Newspaper article The Evening Standard (London, England)

A Sorry Wives' Tale; Theatre

Newspaper article The Evening Standard (London, England)

A Sorry Wives' Tale; Theatre

Article excerpt

Byline: NICHOLAS DE JONGH

Merry Wives - The Musical Royal Shakespeare Theatre, Stratford Upon Avon *

WHILE an epidemic of song and dance productions spreads through the West End, the Royal Shakespeare Company embarks on an expensive gamble, takes leave of the straight stuff and inflicts this flamboyantly awful, musical version of The Merry Wives of Windsor upon us.

I came out whistling in the dark, lamenting the poverty of music and songs and the lumbering, heavy-handed performance style. Gregory Doran, adaptor and director of what is surely Shakespeare's weakest play, describes this farcical comedy of social comeuppance as a "great Shakespearean orange" from which he, the composer Paul English by and lyricist Ranjit Bolt have laboured for two years, " trying to extract all the juice". On the evidence of last night's performance, the trio have little more to show for their commitment than dryish segments, with excess pips and peel.

The Merry Wives of Windsor, in which John Falstaff aims to seduce either the married Mistress Ford or her friend Mistress Page and altogether misses, was turned operatic by both Verdi and Vaughan Williams in their highly individual styles.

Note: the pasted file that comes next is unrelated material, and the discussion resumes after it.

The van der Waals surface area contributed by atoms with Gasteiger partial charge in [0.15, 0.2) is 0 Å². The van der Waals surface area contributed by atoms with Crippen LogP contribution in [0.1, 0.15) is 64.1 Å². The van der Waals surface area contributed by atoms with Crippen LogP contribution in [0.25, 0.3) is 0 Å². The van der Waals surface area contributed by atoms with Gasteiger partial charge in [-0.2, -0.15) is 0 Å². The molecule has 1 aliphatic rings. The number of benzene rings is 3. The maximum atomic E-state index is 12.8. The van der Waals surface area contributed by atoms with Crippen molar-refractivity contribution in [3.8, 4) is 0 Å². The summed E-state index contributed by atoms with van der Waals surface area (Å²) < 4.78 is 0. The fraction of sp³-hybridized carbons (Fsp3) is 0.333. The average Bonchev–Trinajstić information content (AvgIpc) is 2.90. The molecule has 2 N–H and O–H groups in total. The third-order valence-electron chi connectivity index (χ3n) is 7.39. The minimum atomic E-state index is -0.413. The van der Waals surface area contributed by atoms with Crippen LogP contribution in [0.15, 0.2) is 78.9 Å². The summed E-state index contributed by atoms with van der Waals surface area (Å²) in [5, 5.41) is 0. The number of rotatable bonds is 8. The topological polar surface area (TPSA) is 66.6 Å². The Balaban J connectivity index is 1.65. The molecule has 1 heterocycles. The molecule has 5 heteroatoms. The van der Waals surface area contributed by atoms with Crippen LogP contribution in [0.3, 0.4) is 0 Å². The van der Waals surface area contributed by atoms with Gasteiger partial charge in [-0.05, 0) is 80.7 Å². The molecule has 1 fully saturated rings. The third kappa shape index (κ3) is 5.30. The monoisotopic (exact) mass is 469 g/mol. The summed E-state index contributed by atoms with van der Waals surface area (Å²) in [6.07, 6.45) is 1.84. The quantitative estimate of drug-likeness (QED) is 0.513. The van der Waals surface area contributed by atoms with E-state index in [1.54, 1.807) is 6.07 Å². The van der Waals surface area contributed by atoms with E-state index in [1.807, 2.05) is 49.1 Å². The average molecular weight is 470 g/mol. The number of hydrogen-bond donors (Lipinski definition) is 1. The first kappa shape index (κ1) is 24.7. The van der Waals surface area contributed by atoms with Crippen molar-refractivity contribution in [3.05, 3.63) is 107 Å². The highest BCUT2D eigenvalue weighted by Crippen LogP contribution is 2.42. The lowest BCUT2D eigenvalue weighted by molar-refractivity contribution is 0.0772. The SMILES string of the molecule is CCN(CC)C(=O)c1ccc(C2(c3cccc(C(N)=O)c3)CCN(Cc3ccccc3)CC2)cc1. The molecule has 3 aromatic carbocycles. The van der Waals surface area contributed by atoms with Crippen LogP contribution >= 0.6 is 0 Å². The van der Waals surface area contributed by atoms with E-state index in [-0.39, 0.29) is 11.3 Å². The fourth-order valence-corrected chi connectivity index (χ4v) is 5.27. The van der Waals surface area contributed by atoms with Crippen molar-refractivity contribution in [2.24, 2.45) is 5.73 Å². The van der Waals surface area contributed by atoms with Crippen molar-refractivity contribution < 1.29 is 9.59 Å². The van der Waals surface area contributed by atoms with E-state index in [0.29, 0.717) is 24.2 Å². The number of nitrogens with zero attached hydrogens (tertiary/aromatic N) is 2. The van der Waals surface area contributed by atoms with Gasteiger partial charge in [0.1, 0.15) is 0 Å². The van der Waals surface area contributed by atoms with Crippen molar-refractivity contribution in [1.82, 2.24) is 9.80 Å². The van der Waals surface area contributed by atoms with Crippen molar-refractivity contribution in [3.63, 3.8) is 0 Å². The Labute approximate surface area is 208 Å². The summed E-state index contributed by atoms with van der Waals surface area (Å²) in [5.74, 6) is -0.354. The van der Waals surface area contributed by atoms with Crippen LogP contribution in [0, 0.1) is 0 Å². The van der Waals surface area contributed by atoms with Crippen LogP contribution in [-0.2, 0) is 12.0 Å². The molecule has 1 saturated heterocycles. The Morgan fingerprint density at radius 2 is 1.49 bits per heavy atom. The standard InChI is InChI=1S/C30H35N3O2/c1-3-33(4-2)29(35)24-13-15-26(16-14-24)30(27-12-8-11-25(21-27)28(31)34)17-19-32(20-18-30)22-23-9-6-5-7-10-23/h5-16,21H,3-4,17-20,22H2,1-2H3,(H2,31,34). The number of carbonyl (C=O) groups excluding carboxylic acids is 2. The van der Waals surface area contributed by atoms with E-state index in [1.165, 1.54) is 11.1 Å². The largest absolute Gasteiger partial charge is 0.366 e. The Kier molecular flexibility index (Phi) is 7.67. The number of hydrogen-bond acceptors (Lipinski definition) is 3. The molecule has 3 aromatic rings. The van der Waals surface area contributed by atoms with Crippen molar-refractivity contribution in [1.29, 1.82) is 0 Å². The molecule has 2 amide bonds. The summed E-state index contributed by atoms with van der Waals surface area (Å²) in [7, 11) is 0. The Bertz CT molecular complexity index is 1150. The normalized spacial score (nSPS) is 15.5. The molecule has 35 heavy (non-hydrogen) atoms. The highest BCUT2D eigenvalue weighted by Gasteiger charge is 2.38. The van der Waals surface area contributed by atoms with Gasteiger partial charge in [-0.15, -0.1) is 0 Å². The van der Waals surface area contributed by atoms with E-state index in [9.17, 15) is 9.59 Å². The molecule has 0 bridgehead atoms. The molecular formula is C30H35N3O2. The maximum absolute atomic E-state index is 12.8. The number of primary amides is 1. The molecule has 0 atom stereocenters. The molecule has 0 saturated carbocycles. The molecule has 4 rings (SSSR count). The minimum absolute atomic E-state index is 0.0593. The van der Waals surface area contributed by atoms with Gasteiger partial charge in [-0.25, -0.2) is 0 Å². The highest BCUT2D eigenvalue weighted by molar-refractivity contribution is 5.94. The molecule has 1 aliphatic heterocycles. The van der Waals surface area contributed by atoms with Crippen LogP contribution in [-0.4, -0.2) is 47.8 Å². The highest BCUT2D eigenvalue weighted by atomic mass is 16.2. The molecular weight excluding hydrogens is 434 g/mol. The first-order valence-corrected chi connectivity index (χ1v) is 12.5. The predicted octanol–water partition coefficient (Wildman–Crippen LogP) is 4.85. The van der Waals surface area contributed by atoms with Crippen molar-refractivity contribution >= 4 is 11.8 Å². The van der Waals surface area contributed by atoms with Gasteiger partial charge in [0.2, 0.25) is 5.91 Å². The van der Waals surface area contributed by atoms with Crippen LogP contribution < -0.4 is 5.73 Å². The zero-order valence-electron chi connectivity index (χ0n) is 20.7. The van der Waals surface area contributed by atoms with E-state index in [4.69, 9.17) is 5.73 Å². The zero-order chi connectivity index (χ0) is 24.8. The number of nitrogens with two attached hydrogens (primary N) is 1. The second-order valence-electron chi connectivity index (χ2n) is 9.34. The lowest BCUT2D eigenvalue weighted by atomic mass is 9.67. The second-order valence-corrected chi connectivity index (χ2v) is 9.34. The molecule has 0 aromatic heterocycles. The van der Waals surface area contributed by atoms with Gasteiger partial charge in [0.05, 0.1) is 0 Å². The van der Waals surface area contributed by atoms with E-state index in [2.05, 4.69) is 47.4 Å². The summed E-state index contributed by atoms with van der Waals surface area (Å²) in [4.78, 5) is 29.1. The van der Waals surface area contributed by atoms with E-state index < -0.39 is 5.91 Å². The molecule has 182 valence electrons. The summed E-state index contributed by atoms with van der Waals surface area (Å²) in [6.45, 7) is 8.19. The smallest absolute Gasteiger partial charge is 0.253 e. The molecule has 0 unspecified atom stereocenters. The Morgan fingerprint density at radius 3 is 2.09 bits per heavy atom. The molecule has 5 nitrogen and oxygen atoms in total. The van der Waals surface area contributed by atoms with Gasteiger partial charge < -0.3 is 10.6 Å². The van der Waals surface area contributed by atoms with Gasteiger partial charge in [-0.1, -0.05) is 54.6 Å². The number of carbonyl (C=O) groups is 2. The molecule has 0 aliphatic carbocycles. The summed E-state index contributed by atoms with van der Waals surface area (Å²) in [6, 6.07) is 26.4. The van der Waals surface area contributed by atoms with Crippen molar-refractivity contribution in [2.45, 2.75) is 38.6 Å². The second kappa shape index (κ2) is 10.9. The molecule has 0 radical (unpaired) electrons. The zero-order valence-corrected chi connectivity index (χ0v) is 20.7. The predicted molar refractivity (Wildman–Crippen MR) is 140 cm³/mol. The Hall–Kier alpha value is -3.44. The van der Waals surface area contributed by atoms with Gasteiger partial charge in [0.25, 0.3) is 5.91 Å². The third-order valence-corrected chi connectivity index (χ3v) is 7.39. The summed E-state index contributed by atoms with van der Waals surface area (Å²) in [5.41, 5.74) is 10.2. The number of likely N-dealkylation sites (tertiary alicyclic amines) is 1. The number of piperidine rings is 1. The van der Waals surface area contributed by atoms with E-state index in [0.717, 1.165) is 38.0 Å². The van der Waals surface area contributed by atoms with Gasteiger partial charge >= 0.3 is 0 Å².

By contrast, Englishby's untuneful score is, as Dryden wrote in one of his famous sneers, "everything by starts and nothing long". Its 15 songs sound mistily derivative, variously abounding with faint echoes of Ivor Novello, Vivian Ellis, Sandy Wilson's The Boyfriend, Les Miserables and My Fair Lady, with Andrew Lloyd Webber-style ballads for the would-be lovers, Martin Crewe's ardent Fenton and Scarlett Strallen's bland Anne.

Tap, tango and beating time on pots and pans add to the mixed stylistic effect. The lyrics of Bolt, an experienced translator but new to song-writing, constitute a wit-free zone in which you are left to wander, savouring phrases of choice ineptitude: "Mix our souls in mutual bliss", "my heart is ready to crack" and "you shine so dazzling and so bright" are just a few of the assorted horrors. …

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